Critic James Agee could be tough on the best of directors. He loved Sturges but deplored his reliance on low slapstick comedy. Reconciling the obviously cultured filmmaker with his carefree, lowbrow tastes has been a theme of critics ever since. The film's biggest laughs are often its corniest physical gags, such as the cook (Charles Moore) crashing around in the careering bus, or a photo that changes expression every time Sullivan looks at it. Sturges has a thorough understanding of film comedy, from silent shenanigans to fast-talking screwball dialogue. His dream project Mad Wednesday was born out a desire to work with Harold Lloyd. Sturges' satire has a smile, and his irony has not a hint of cynicism. Of all his pictures Sullivan's Travels is perhaps is the most sentimental. What other film ends with its hero saying, "Gee Whiz", yet is not the slightest bit dated?
It's interesting that some people think that Sturges' Sullivan is far too naïve to be a Hollywood film director. Well, Sturges himself later decided that it would be a great idea to go into business with Howard Hughes, as they saw things eye to eye and he was promised no interference and total support. Sullivan would never have been so foolish.
Sullivan's Travels is more sophisticated than it lets on. Sturges' first scene makes a strong distinction between highbrow socially conscious 'cinema' and common entertainment 'for the masses.' Then he rolls both kinds of movie into one. In this hilariously apt film-within-a-film prologue, two swarthy thugs called Capital and Labor sink without a trace into inky depths, like Dracula and the Wolf Man. Sullivan feels humiliated putting his name on shows like Hey Hey in the Hayloft, yet finds himself captivated by something as non-intellectual as a Disney cartoon about Pluto the Dog. Sturges' message is an emphatic endorsement of simple entertainment. Mindless comedies have value because even people with 'grim death gargling in their faces' sometimes need a good laugh. By the end of the show, we're with him all the way.
Arrow Academy's Region B Blu-ray of Sullivan's Travels is a fine B&W encoding of this Paramount picture, now controlled by Universal. A few hairline scratches appear near the ends of reels, but film texture, detail and contrast are excellent. The HD transfer is said to be new; the mono sound is uncompressed. 1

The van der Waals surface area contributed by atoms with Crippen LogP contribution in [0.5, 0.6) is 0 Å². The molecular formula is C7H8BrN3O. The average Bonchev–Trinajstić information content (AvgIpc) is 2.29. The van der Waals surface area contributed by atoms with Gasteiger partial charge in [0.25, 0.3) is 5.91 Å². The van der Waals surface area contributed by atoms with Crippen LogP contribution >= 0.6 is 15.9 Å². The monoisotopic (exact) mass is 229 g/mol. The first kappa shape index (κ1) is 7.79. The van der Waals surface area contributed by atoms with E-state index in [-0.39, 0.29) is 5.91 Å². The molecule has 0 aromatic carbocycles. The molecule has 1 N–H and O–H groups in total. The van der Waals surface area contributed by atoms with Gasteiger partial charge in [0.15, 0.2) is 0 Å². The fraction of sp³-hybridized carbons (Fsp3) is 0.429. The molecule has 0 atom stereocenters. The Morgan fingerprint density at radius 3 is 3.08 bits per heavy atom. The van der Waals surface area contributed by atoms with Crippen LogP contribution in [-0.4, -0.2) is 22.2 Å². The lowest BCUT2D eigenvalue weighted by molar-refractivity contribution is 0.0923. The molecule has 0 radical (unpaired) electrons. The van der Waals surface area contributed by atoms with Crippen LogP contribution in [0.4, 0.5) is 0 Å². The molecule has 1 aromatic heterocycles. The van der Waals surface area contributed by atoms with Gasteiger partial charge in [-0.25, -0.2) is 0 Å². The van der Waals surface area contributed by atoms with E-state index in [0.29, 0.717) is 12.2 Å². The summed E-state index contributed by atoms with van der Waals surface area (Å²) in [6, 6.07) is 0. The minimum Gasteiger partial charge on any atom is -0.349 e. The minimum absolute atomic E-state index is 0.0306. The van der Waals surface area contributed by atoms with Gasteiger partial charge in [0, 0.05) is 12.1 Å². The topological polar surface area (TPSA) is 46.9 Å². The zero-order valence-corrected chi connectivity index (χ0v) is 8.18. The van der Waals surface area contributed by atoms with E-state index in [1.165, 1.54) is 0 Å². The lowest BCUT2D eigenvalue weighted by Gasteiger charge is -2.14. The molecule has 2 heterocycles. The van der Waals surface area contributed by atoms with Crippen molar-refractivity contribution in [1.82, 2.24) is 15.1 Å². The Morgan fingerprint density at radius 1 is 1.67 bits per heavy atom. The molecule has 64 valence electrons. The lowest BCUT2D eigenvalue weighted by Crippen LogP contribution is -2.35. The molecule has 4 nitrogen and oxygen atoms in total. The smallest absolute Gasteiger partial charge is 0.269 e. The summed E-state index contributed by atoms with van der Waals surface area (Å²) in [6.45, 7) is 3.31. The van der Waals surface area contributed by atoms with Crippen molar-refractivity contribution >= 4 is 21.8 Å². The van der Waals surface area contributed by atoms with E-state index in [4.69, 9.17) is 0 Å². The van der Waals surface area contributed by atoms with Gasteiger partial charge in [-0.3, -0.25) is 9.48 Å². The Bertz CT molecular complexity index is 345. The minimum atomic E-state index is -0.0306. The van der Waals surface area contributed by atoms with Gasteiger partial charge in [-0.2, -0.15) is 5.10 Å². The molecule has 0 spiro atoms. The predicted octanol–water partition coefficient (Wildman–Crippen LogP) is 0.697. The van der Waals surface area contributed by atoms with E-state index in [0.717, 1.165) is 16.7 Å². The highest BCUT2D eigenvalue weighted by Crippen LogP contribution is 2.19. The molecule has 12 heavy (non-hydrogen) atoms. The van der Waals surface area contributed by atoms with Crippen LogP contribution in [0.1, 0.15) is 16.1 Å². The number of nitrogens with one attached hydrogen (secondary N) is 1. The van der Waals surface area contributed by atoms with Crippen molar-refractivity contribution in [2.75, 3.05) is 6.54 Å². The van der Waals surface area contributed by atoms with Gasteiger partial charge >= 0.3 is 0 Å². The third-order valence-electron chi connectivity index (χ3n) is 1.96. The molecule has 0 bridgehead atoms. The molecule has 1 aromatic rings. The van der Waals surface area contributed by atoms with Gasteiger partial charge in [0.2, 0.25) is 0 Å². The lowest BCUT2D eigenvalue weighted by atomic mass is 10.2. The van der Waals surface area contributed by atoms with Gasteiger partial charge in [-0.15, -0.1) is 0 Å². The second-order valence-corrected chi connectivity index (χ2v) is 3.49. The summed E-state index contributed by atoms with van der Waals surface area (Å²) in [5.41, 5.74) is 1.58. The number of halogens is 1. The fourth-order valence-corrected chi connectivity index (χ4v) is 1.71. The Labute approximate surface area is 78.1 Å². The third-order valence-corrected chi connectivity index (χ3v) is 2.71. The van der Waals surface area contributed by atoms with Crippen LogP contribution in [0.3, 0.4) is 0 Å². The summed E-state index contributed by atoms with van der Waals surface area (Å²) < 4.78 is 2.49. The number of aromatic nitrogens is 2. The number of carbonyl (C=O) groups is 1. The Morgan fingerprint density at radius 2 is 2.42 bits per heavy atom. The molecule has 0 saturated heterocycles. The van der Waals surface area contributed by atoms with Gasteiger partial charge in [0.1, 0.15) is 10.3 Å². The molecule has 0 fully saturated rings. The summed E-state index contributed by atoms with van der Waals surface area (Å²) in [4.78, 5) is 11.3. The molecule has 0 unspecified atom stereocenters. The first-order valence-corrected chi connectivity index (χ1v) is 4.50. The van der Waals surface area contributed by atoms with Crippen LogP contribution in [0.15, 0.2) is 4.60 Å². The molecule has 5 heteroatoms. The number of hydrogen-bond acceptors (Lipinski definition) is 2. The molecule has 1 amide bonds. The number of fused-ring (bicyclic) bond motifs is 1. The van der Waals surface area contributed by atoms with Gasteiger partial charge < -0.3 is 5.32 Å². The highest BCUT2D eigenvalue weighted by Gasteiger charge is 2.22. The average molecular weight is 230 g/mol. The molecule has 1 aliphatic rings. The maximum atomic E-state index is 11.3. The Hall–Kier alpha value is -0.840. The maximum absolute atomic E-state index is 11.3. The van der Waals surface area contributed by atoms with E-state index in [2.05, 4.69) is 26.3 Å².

The extras add some nice items to Criterion's old DVD, from 2001. The audio commentary is by Terry Jones of Monty Python, and English writer-broadcaster Kevin Jackson hosts a lengthy appreciation of the film, with many clips. The other newly produced extra is a biographical roundup of Preston Sturges' stock company. What strikes us now is the age of the players - almost all were in their forties. Sturges drew from talent with deep roots in stage and vaudeville work.
Safeguarding Military Information is a home front propaganda short subject with Walter Huston lecturing on the importance of keeping mum about war secrets. It is said to have been written by Sturges. A foolish sailor blabbing about a ship's sailing time is played by none other than Eddie Bracken, who would soon figure big in Sturges comedies. A trailer is included as well.
Repeating from the Criterion disc is a 76-minute American Masters TV docu The Rise and Fall of Preston Sturges. The superior show fully explains Sturges' high throne in American movies, and the curious way in which he dropped off the show business map. It is written by Todd McCarthy and narrated by Fritz Weaver.
A forty-page color disc booklet contains absorbing essays by Peter Swaab, Michael Brooke and Geoff Brown, original reviews from 1942, and an article by Preston Sturges.
On a scale of Excellent, Good, Fair, and Poor,
Sullivan's Travels Region B Blu-ray
1. The clear photography makes it easy to see the famous 'hanging feet' in one of the hobo montages. Savant long ago wrote a bitty article on the Hanging Feet Mystery in Sullivan's Travels. After seeing the picture again, I think that the feet may have been meant to belong to the studio photographer who is seen once or twice snapping photos of Sullivan's wanderings among the down 'n out.
The version of this review on the Savant main site has additional images, footnotes and credits information, and may be updated and annotated with reader input and graphics.